BY: Robert B. Sickels | IN: Birth Injury, Medical Malpractice
All states require blood tests for newborns within 24 to 48 hours of birth to determine if they have one of a number of medical disorders that, if detected early, can be treated. Yet a new report reveals that many tests are sent late, not at all, or lost altogether, putting babies at serious risk, and subjecting health care providers to claims of hospital negligence or neonatal malpractice.
The Milwaukee Journal Sentinel analyzed nearly three million newborn screening tests and found that for tens of thousands of infants, errors and untimeliness in processing can waste valuable time, delay treatment, and in some tragic cases, result in the child’s death.
Unless parents refuse for religious reasons, all newborns nationwide undergo a heel-prick test where a small amount of blood is drawn, smeared on a paper filter card, and sent to a lab within 24 hours for testing. The U.S. Department of Health & Human Services began recommending such tests and time limits in 2005, though most state-run programs have not followed these guidelines.
The Journal Sentinel report examined information collected from 31 states and the District of Columbia, with surprising and alarming conclusions:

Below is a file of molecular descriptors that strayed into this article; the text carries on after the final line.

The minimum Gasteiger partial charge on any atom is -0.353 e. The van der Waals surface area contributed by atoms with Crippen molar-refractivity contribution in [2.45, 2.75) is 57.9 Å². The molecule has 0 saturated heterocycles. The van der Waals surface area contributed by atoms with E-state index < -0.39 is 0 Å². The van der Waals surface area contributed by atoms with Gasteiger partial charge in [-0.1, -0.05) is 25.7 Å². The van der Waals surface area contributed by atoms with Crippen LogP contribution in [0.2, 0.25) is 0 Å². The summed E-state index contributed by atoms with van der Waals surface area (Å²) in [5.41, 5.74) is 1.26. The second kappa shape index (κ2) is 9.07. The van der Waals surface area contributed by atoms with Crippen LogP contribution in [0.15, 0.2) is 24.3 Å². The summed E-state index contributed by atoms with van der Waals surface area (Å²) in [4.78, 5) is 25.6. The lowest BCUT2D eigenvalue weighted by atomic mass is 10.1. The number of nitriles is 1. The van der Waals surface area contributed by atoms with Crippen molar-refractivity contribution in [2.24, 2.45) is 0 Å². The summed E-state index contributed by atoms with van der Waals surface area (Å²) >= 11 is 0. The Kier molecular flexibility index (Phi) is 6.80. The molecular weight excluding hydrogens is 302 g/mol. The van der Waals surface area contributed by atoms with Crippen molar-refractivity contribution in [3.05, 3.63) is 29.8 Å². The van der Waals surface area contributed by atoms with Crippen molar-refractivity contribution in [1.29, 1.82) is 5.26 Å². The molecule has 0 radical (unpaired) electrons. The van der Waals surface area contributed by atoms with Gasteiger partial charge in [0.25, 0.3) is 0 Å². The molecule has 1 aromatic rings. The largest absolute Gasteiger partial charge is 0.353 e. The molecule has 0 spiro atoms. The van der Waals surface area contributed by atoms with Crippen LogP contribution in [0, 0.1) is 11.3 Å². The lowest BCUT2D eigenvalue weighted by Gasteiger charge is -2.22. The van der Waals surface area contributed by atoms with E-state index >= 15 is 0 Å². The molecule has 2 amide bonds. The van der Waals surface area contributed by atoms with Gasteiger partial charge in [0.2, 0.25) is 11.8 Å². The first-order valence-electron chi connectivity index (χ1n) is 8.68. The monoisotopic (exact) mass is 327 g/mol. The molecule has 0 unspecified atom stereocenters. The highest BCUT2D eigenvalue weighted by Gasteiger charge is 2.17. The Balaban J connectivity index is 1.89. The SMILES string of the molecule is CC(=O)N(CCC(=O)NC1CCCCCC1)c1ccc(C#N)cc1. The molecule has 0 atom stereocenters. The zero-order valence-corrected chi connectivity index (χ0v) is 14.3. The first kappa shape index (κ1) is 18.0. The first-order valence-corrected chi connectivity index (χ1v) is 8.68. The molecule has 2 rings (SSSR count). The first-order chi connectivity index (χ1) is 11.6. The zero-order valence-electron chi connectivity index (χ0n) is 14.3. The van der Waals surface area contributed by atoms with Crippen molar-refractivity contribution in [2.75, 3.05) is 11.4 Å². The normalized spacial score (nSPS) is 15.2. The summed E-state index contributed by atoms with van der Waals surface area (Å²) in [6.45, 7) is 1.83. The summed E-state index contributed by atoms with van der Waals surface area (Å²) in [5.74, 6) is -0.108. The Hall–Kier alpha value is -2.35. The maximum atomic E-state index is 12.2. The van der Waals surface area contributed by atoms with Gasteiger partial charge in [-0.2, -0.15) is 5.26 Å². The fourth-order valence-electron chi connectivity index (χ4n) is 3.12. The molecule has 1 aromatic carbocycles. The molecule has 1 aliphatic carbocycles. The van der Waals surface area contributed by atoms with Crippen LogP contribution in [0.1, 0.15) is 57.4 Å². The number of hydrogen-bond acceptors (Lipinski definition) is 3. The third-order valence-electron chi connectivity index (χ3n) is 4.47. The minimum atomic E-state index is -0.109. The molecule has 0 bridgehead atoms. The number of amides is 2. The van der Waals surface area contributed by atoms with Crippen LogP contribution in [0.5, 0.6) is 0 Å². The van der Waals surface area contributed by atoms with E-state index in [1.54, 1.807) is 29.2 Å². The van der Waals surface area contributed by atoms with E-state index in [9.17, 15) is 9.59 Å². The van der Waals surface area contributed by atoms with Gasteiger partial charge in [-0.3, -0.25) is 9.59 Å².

In response, hospitals cited a number of reasons for their delay or failure to submit tests, ranging from human error to mail delays and cost-saving measures. Regardless of the rationale, their inaction puts young lives at risk by preventing quick detection of acute and chronic medical conditions that could otherwise be prevented.
The attorneys in Sommers Schwartz’s Medical Malpractice Litigation Group have represented numerous children who suffered injuries from medical errors, as well as their families. If you have questions regarding an injury you believe was caused by a testing error or delay, please contact us today.
View all posts byRobert B. Sickels
For more than 30 years, Robert Sickels has successfully represented plaintiffs involved in complex personal injury, medical negligence, and products liability matters.